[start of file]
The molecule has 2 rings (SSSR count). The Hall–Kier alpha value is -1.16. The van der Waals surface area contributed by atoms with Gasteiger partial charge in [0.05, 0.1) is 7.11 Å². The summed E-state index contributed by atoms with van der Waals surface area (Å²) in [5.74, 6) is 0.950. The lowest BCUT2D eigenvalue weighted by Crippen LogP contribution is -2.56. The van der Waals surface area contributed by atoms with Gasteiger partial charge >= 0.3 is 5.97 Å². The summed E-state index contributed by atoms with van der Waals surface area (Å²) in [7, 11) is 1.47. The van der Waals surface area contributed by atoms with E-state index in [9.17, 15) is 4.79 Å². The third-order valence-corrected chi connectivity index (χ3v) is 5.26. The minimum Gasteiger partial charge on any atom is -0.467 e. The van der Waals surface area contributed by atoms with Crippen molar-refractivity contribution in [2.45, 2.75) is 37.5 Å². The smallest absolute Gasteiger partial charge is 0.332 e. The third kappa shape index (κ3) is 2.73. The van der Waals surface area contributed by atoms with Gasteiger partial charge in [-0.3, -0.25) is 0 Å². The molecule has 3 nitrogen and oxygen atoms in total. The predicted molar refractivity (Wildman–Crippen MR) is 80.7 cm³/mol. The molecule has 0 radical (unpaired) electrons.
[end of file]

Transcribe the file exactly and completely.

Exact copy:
The molecule has 2 rings (SSSR count). The Hall–Kier alpha value is -1.16. The van der Waals surface area contributed by atoms with Gasteiger partial charge in [0.05, 0.1) is 7.11 Å². The summed E-state index contributed by atoms with van der Waals surface area (Å²) in [5.74, 6) is 0.950. The lowest BCUT2D eigenvalue weighted by Crippen LogP contribution is -2.56. The van der Waals surface area contributed by atoms with Gasteiger partial charge >= 0.3 is 5.97 Å². The summed E-state index contributed by atoms with van der Waals surface area (Å²) in [7, 11) is 1.47. The van der Waals surface area contributed by atoms with E-state index in [9.17, 15) is 4.79 Å². The third-order valence-corrected chi connectivity index (χ3v) is 5.26. The minimum Gasteiger partial charge on any atom is -0.467 e. The van der Waals surface area contributed by atoms with Crippen molar-refractivity contribution in [2.45, 2.75) is 37.5 Å². The smallest absolute Gasteiger partial charge is 0.332 e. The third kappa shape index (κ3) is 2.73. The van der Waals surface area contributed by atoms with Gasteiger partial charge in [-0.3, -0.25) is 0 Å². The molecule has 3 nitrogen and oxygen atoms in total. The predicted molar refractivity (Wildman–Crippen MR) is 80.7 cm³/mol. The molecule has 0 radical (unpaired) electrons.